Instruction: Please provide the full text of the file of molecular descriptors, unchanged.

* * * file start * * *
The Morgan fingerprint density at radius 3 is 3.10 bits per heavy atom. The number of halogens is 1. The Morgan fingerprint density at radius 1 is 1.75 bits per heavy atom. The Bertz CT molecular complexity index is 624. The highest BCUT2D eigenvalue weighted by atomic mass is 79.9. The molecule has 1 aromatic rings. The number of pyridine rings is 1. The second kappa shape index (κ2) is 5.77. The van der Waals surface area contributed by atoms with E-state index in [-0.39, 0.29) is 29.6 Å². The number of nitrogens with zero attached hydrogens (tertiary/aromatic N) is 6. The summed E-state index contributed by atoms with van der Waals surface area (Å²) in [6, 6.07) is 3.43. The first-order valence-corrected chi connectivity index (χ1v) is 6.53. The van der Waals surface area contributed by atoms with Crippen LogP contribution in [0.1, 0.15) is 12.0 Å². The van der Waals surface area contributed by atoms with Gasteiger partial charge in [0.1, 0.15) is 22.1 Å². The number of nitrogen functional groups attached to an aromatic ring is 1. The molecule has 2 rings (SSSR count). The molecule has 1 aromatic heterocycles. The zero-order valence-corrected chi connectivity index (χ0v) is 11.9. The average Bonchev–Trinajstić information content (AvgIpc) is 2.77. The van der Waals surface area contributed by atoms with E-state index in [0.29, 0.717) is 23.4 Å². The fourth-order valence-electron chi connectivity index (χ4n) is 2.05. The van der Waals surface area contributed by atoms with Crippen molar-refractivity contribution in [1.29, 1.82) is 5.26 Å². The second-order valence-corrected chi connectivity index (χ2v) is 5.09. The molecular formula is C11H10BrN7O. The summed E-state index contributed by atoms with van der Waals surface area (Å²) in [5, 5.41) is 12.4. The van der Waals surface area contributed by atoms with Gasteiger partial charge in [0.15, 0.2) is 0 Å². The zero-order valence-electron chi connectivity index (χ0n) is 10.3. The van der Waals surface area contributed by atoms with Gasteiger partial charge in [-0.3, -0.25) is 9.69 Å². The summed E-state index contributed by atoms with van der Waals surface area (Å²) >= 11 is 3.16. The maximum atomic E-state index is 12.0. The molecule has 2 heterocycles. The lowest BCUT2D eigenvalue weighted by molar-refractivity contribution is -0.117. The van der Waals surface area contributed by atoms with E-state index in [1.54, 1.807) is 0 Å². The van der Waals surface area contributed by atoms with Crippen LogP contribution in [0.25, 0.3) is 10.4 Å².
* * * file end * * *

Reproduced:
The Morgan fingerprint density at radius 3 is 3.10 bits per heavy atom. The number of halogens is 1. The Morgan fingerprint density at radius 1 is 1.75 bits per heavy atom. The Bertz CT molecular complexity index is 624. The highest BCUT2D eigenvalue weighted by atomic mass is 79.9. The molecule has 1 aromatic rings. The number of pyridine rings is 1. The second kappa shape index (κ2) is 5.77. The van der Waals surface area contributed by atoms with E-state index in [-0.39, 0.29) is 29.6 Å². The number of nitrogens with zero attached hydrogens (tertiary/aromatic N) is 6. The summed E-state index contributed by atoms with van der Waals surface area (Å²) in [6, 6.07) is 3.43. The first-order valence-corrected chi connectivity index (χ1v) is 6.53. The van der Waals surface area contributed by atoms with Crippen LogP contribution in [0.1, 0.15) is 12.0 Å². The van der Waals surface area contributed by atoms with Gasteiger partial charge in [0.1, 0.15) is 22.1 Å². The number of nitrogen functional groups attached to an aromatic ring is 1. The molecule has 2 rings (SSSR count). The molecule has 1 aromatic heterocycles. The zero-order valence-corrected chi connectivity index (χ0v) is 11.9. The average Bonchev–Trinajstić information content (AvgIpc) is 2.77. The van der Waals surface area contributed by atoms with E-state index in [0.29, 0.717) is 23.4 Å². The fourth-order valence-electron chi connectivity index (χ4n) is 2.05. The van der Waals surface area contributed by atoms with Crippen molar-refractivity contribution in [1.29, 1.82) is 5.26 Å². The second-order valence-corrected chi connectivity index (χ2v) is 5.09. The molecular formula is C11H10BrN7O. The summed E-state index contributed by atoms with van der Waals surface area (Å²) in [5, 5.41) is 12.4. The van der Waals surface area contributed by atoms with Gasteiger partial charge in [0.15, 0.2) is 0 Å². The zero-order valence-electron chi connectivity index (χ0n) is 10.3. The van der Waals surface area contributed by atoms with Gasteiger partial charge in [-0.3, -0.25) is 9.69 Å². The summed E-state index contributed by atoms with van der Waals surface area (Å²) >= 11 is 3.16. The maximum atomic E-state index is 12.0. The molecule has 2 heterocycles. The lowest BCUT2D eigenvalue weighted by molar-refractivity contribution is -0.117. The van der Waals surface area contributed by atoms with E-state index in [1.54, 1.807) is 0 Å². The van der Waals surface area contributed by atoms with Crippen LogP contribution in [0.25, 0.3) is 10.4 Å².